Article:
If there is a second time I should have fainted in my life it should have been that moment when my husband said, ‘I think they found her.” I thought, found what, her her or her the body. But then he said, “She’s alive.” We sped to the cop station. It was an afternoon with thick, dark grey clouds hanging precariously over us. It threatened to rain any moment and motorists were somehow all out on the roads, climbing over each other to get home faster. We were silent in the car. I don’t know what he was thinking but I was wondering if my baby had changed, where she had spent the previous night, if she was scarred, if she would still be the same.
At the cops’, I literally jumped out of the car before it stopped. I was in house sandals and track bottoms. I didn’t have a bra on and if you have big boobs like I do and you run without a bra, you know how your boobs bounce all over, like they are on a trampoline. I was led into the inner sanctum of the police station to the OCS’s cramped office with old files stacked over old steel file cabinets.
And there was my baby – feet suspended from the floor, sitting on a wooden chair, drinking a soda. The soda bottle looked bigger than her. She was in a different dress, an oversized dress, a dress that I would not have dressed her in. She had no red ribbon on her head. She looked older or maybe the dress made her look older. I wanted to wash her face with water and soap. Soak her in a bathtub. Scrub her hair, towel her with the cleanest white towel I could get my hands on. I wanted to hold her and wear her skin, to make her and myself one so that she would never ever have to wander off like that again. I wanted to imprison her in my body, in my heart. I wanted to return her to my womb where she would be safe. I’d feed her whatever I ate, she’d sleep wherever I slept.
When she saw me, her face barely registered recognition. For a moment I was afraid she’d forgotten me. After looking at me for a moment her eyes finally lit up and she wanted to jump off the chair but realised that she was too short to get off it herself. With one hand trying to hold the soda, she lifted the other hand up, like she wanted to be lifted. I was on her, knocking down the soda, holding her, squeezing her, and crying. She smelled like something that had stayed in the cupboard for too long without use. Her hair smelled of bar soap. She started crying because I was crying but also because I was squeezing her too much and too long. I lifted her up and walked out of the room with her and on the way I met my husband and I walked past him to a small square with a bench. He followed us and stood aside, wiping tears with the back of his hand, trying to be a man now. I inspected her body. Inch by inch. Looking for cuts. Looking for bruises. Looking for hurt. I looked at her fingers and behind her ears and her toes and I cried as I felt her scalp and touched her cheeks. She was unperturbed.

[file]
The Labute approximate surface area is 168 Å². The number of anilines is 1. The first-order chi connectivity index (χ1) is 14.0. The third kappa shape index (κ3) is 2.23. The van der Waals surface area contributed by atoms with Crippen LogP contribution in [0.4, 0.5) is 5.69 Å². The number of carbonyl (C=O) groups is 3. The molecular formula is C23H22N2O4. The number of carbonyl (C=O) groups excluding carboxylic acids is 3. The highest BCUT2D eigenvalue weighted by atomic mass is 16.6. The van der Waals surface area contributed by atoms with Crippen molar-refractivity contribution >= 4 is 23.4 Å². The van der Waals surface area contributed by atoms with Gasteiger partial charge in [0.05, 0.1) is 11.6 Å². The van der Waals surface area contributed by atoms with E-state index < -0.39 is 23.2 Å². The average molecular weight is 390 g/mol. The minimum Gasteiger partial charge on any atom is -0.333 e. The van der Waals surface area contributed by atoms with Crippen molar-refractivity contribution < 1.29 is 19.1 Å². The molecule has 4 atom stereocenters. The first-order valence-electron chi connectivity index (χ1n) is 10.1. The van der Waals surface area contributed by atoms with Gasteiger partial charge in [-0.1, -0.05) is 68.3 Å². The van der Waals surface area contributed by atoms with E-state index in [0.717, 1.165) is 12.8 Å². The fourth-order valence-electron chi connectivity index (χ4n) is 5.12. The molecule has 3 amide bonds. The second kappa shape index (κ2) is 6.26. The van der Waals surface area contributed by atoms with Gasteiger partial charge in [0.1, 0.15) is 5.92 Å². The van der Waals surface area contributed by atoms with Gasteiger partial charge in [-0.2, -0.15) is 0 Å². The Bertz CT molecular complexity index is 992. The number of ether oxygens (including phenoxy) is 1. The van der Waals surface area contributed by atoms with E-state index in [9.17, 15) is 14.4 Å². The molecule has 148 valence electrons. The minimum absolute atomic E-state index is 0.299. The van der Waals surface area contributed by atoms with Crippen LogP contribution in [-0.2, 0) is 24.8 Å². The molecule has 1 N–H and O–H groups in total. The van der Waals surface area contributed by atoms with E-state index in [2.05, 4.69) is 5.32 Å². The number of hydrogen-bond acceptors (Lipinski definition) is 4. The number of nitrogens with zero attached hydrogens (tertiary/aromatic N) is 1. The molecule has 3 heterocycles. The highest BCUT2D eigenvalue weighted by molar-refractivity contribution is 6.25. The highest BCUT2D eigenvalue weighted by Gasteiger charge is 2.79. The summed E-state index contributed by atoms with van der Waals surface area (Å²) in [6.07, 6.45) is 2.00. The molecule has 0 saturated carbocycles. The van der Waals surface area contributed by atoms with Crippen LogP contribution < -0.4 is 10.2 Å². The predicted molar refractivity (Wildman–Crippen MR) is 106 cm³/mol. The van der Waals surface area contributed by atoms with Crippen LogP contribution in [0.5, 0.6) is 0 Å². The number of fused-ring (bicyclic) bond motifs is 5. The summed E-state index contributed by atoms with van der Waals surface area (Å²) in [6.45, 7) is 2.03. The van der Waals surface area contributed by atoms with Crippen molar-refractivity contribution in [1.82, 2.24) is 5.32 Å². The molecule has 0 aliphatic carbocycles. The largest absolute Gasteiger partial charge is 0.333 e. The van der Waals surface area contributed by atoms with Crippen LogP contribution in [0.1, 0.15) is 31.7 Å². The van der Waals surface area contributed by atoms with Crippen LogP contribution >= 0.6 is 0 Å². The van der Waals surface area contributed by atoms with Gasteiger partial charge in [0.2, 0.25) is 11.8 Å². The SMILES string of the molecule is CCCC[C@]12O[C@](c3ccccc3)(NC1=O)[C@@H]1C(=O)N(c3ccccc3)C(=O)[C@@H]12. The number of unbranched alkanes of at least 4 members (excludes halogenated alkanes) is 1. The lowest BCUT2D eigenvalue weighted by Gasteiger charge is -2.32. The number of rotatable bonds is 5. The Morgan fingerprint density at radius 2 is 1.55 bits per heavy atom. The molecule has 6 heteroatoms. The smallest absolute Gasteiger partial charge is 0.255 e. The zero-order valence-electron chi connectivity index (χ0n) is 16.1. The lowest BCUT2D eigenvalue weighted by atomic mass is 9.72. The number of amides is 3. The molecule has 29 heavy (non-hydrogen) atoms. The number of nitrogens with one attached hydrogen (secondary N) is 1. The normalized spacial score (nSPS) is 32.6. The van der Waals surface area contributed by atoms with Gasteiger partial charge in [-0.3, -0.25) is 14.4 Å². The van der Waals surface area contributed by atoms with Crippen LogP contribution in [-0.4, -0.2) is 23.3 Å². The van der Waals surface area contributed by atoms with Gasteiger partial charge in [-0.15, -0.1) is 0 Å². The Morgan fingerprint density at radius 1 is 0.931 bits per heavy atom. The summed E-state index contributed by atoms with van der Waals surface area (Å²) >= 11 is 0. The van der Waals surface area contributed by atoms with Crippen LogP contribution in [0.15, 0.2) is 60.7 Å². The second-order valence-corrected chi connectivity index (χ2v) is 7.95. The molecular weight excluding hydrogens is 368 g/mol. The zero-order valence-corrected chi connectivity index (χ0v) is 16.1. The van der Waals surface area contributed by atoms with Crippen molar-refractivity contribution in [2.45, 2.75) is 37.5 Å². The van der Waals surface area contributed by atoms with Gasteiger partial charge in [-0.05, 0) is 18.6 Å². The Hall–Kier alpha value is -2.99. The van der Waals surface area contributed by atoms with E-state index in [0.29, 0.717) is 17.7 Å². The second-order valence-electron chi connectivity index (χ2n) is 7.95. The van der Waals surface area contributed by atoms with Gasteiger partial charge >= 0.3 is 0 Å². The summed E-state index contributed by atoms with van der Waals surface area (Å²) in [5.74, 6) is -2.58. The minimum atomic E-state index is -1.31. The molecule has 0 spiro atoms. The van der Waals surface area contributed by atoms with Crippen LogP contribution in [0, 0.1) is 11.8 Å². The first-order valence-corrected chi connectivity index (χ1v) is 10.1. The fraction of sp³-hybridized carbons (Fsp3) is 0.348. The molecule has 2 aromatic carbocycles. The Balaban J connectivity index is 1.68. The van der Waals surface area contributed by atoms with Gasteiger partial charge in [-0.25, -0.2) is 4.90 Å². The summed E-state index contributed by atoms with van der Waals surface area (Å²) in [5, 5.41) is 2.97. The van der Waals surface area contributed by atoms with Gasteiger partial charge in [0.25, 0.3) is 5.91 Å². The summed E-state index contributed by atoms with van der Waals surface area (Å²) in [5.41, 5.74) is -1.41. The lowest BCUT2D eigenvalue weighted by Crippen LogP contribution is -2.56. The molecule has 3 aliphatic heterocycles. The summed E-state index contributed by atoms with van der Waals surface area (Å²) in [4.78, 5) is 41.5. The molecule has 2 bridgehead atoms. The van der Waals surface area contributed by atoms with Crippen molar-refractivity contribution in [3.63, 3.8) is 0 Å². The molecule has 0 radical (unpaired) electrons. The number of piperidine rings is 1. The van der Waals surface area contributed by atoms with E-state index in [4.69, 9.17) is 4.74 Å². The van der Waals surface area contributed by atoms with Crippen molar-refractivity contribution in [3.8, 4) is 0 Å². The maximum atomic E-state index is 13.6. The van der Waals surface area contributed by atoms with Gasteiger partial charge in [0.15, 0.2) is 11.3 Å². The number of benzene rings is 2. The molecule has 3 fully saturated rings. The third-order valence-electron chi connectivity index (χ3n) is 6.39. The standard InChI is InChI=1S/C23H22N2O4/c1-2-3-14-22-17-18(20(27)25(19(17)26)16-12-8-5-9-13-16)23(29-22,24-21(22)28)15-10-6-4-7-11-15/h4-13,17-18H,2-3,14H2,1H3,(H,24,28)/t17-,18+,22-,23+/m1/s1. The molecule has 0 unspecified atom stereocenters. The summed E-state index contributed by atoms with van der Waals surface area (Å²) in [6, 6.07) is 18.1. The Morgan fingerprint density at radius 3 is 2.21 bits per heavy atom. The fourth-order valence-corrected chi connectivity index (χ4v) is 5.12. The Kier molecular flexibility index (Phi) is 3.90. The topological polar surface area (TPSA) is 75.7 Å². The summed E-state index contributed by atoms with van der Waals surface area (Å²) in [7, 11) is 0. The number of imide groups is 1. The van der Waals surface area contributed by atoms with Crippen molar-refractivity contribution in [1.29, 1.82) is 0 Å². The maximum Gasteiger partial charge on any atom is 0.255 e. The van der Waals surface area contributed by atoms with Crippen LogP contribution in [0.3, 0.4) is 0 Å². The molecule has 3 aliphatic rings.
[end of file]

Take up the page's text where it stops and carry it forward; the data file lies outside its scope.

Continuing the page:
We took her home, then we took her to the doctor. I don’t know why, it was my idea. I’m extra. The doctor said she was okay. I don’t know how she ended up in the hands of the lady who found her. I don’t know how she ended up in her home and how she took care of her and took her to the nearest police station. I don’t know because I didn’t want to ask her questions. I don’t want to piece together her movement from the mall to her place and to the police. I didn’t want that narrative. I wanted to forget it. My husband on the other hand did. I told him not to tell me.
The woman who took her to the cops is an angel. That’s how God works, through men and women. I called her a week after the ordeal to thank her. She said she was a mother too, a single mother with three children of her own. She was from a modest background, and worked as a Help. Her eldest, she said, had just completed primary school and was getting into high school the following year. Our paths crossed for a reason. I suspected that God had negotiated the return of my daughter by giving me a chance to also help this woman.
So we paid for her daughter’s high school education right through university. She’s now working. She gave me my daughter and I gave her daughter an education. I didn’t have to lose my eyesight or offer a kidney in exchange. I think God let me off easy in this trade-off. My daughter is now fifteen years old. We fight all the time because I’m the mother who wants to know where she is, who she is with, when she will be back home, who she is talking to. I stifle her. She likes to say, “Mom, you are too much!” I’m not too much, I’m afraid of losing her. But the strangest thing is that I might not lose her in the mall again but now I’m losing her to life. She’s no longer my baby who wore a red ribbon on her head, she’s a child of the world, she was never mine in the first place.
I’m still selling books. Here, buy it on this link.